In the Long Term, We’re All Still Here

I was talking to a friend who’s a therapist last night about decision horizons. He told me that he learned about a treatment technique for people suffering from borderline personality disorder where they imagine a scenario in which they might act out (yelling, hitting, etc.) and write down the advantages and disadvantages of tolerating the situation (not acting out) and not tolerating the situation (acting out). What they typically find is not that the lists of the advantages of tolerance and disadvantages of intolerance are longer or more compelling than their opposites. Instead, they find that the advantages of intolerance and disadvantages of tolerance are shorter term, while the advantages of tolerance and disadvantages of intolerance are longer term.

We were discussing this because my friend had asked how things had been going since I took the bodhisattva vow, and I was telling him that where I end up practicing most is at work. As my work has shifted from development to management, I’ve learned that interpersonal issues can only be effectively managed with an eye to the long term. Though there are corporate environments where turnover is such that there are no long term interactions, mine isn’t one. I’ve been there eight years, and I’m still relatively new. Many of the people I work with have been there twenty years or more. In such an environment, there’s no point in short term victories. Even if you’re “right,” you’ll have to keep working with the person you’ve gotten the best of next month, next year, and for years after that. You can’t gain a sustainable advantage at someone else’s expense unless you’re willing to work at it constantly for the rest of your career (which isn’t to say that there aren’t those who try).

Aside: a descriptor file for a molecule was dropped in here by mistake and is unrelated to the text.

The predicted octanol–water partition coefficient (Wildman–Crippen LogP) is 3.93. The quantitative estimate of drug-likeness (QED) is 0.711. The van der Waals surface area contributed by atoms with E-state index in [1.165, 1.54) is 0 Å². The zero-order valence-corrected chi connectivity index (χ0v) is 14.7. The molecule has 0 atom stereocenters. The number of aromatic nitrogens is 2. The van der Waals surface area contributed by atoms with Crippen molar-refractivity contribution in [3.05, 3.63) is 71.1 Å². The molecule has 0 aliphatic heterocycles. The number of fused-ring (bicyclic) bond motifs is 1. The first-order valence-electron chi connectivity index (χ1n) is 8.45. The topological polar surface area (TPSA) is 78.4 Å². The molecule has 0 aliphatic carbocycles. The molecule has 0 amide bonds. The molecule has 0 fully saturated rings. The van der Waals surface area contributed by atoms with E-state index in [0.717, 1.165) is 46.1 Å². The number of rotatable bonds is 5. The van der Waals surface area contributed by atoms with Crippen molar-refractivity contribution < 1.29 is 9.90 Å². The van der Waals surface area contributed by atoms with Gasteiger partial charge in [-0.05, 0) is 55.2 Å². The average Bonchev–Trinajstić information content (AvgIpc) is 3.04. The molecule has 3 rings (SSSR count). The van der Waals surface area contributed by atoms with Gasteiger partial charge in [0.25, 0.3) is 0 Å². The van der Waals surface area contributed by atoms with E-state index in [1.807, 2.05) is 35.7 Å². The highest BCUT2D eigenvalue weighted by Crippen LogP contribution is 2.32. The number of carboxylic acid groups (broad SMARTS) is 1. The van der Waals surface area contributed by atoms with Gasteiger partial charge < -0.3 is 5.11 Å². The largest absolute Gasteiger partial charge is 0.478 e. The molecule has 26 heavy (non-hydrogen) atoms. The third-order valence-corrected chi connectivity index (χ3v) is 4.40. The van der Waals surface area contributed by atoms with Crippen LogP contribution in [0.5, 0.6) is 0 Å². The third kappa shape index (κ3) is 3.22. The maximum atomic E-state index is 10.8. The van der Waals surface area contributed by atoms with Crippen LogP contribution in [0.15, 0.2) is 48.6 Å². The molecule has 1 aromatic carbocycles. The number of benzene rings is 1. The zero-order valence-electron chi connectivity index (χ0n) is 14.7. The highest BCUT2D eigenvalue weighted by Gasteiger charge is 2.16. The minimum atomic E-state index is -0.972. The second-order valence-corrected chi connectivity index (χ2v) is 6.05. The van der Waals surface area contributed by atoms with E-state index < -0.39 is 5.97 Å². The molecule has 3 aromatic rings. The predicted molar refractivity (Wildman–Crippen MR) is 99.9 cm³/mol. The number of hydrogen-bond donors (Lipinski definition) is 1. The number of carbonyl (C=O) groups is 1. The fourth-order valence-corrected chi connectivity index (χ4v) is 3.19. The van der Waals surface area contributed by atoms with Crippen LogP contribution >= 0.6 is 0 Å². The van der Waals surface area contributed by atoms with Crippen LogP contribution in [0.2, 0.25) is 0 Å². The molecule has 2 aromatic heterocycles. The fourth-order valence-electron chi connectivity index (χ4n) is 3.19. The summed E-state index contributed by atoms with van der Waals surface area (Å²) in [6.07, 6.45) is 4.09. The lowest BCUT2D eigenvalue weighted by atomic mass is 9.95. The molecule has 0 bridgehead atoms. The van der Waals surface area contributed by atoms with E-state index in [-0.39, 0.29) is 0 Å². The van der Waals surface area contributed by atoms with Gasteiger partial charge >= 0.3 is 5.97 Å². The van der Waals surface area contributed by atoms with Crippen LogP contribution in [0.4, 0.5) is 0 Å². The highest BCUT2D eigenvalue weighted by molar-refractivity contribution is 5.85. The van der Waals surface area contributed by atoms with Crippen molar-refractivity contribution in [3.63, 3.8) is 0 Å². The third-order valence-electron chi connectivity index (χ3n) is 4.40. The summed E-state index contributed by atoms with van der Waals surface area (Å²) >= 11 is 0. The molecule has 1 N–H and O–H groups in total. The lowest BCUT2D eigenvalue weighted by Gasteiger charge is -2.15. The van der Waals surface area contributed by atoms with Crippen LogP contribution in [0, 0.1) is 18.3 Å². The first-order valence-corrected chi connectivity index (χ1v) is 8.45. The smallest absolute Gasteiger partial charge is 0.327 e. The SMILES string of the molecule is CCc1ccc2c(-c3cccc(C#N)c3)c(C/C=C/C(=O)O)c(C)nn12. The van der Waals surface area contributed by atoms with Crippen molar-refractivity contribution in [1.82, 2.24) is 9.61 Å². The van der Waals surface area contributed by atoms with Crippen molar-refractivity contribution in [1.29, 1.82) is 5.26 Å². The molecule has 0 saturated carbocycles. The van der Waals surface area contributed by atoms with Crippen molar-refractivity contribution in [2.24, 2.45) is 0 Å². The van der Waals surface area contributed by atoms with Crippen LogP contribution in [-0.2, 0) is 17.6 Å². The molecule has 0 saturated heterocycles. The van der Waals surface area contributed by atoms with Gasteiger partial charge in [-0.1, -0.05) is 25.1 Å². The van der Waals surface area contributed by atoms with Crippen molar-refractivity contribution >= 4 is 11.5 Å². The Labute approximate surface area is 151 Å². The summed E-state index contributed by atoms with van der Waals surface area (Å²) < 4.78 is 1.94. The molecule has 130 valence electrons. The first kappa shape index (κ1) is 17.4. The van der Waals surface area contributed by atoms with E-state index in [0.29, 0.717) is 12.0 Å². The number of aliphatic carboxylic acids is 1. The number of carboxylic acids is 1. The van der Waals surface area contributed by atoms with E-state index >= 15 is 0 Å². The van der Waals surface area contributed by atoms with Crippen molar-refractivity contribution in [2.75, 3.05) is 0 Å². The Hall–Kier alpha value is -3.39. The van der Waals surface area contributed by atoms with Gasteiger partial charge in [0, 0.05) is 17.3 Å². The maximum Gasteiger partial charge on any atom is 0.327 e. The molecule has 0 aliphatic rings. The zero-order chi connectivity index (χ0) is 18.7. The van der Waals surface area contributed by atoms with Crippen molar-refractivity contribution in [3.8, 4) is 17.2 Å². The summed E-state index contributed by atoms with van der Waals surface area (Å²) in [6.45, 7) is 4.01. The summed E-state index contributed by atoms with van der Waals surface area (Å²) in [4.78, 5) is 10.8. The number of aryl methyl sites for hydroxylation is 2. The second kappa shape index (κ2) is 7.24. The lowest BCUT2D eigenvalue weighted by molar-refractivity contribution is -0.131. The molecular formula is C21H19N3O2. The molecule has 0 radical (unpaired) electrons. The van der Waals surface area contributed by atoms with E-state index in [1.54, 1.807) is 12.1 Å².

This goes back to the bodhisattva vow because trying to gain an advantage over a reality from which we’re indivisible and suffering as we try to sustain that advantage is the definition of samsara. The bodhisattva vow isn’t something that’s imposed on those who take it; it’s not an ideal to which they’re indoctrinated and told to aspire. The bodhisattva vow is based on the insight that we cannot leave this reality for another, so if we want to suffer less, we have to end suffering here. We’ll only be enlightened, if we’re to be enlightened, here, with this group of sentient beings. This has been an important personal lesson for me. In the past, I’ve simply left any situation that I wasn’t happy in, whether it meant going away to school, getting new friends, or changing jobs (or even careers). I probably intended my entry onto the Buddhist Path to be another such escape, but it keeps leading me right back to the life I wanted to get away from.

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